Labour Party

Keeping Women’s Conference left

Rachel Garnham, vice-Chair of the Campaign for Labour Party Democracy, looks ahead to Labour Women’s Conference.

Labour’s Annual Women’s Conference (AWC) takes place 19-20 March online; and left representatives on both Women’s Conference Arrangements Committee (WCAC) and Labour’s National Women’s Committee (NWC) are working hard to try and ensure women members’ voices are heard and that the conference is as democratic and transparent as possible.

CLPs have until 10th March to nominate Grassroots Labour Women candidates for the Women’s Conference Arrangements Committee, and only slightly longer for activists to ensure that their delegates vote for the GLW candidates. Gillian Arrindell, Jean Crocker and Selina Norgrove, make a formidable team of activists who will be one hundred per cent committed to building a democratic, inclusive, transparent Annual Women’s Conference. These women bring a track record of fighting for democracy and equality in their CLPs, trade unions and communities and will ensure grassroots voices are genuinely represented in the work of the WCAC, which is so important for trying to hold a democratic conference where women’s voices are heard.

In relation to the Conference, left representatives have been calling for as much time as possible to be allocated to policy-making and rule change debates rather than set-piece speeches and panels from ‘big names’ which do not allow grassroots women from CLPs and trade unions a look in. The most powerful elements of recent Labour Women’s Conferences has been hearing from women across the country with different backgrounds and experiences about situations in their area, how women are impacted and how women are working together across communities to make a difference. These speeches aligned to the policy motions proposed and the ensuing discussions and contributions are what our conferences should be all about. Let us hope there is plenty of time for the discussions we need and that left CLP rep calls for greater transparency in speaker selection are heeded.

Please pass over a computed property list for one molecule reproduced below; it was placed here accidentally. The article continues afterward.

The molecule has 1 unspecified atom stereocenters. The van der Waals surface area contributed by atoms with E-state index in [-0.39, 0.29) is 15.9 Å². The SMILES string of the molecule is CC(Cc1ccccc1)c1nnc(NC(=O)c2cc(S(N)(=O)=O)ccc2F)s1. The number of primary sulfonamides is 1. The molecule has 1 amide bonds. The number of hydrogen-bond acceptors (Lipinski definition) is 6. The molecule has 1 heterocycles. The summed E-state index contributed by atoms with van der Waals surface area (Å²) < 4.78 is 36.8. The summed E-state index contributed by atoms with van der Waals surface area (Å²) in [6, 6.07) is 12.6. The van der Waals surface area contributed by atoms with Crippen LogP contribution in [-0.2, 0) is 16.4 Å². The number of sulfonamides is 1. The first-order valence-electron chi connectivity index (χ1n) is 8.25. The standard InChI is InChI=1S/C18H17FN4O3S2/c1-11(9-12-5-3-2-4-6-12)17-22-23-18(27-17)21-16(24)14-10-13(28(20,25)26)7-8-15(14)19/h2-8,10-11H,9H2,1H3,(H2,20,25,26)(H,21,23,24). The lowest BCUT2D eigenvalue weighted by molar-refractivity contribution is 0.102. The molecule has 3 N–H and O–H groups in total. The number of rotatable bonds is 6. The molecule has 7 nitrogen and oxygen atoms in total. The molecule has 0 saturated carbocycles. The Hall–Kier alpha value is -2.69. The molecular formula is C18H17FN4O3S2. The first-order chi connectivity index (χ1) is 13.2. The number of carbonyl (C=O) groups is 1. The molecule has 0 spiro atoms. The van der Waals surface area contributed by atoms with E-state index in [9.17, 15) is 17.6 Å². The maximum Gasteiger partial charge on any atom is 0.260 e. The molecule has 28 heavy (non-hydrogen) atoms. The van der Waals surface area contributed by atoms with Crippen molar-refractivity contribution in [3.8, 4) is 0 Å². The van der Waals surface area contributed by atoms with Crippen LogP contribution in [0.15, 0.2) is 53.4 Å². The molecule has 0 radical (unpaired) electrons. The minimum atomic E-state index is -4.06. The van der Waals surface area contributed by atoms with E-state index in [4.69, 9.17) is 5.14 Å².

Similarly left representatives on the WCAC, spear-headed by CLPD’s Jean Crocker, who is standing for re-election, have been tireless in trying to ensure as many motions as possible from CLPs reach the compositing stage and thereby the floor of Conference. Too often motions are put into smaller categories than necessary meaning too many motions are ‘lost’ (or sent to the black hole of the National Policy Forum) after the Priorities Ballot stage. Jean has been arguing for larger groupings and fewer motions ruled out, while paying important due attention to accessibility.

Delegates are also being supported and encouraged by CLPD to ensure they take ownership of their wording in composite meetings. We are aware that many CLPs have picked up CLPD’s model motions, which is encouraging. They are in some cases rightly critical of the current leadership and its retreat from the popular and necessary policies promoted in 2017 and 2019. We have heard too often of Shadow Cabinet members applying undue pressure in meetings to adapt or remove words from composites and delegates not feeling empowered to stand up for the positions they want to see debated by Conference. Delegates must be ready to argue for the policies women need to make it through to the floor of Conference for full debate. CLPD will be holding a briefing for women delegates on 11th March – more information from  

Finally, this year for the first time, Women’s Conference will have the opportunity to debate and pass Rule Changes. CLPD promoted a range of rule changes (available from that would support a more democratic conference with more say for grassroots members. These range from enabling access to membership systems to ensure Women’s Branches and Officers can contact women members, to enabling CLPs and affiliates the opportunity to submit both a Rule Change and a motion. We know that several of these Rule Changes have been submitted and we look forward to these being debated and hopefully passed so that we can build on the good work to rebuild our democratic women’s structures after many years.

In 2021, Labour Women’s Conference voted decisively left, both on policy and in elections to the National Women’s Committee. It has been a difficult year for the left with demoralisation resulting from the leadership behaviour, such as the abandonment of Starmer’s 10 pledges and the proscription of organisations leading to the expulsion of amazing hard-working activists based on tiny and irrelevant social media transgressions. Nevertheless, we hope that Women’s Conference will demonstrate members are still willing to fight for a democratic women’s organisation and the policies women need.

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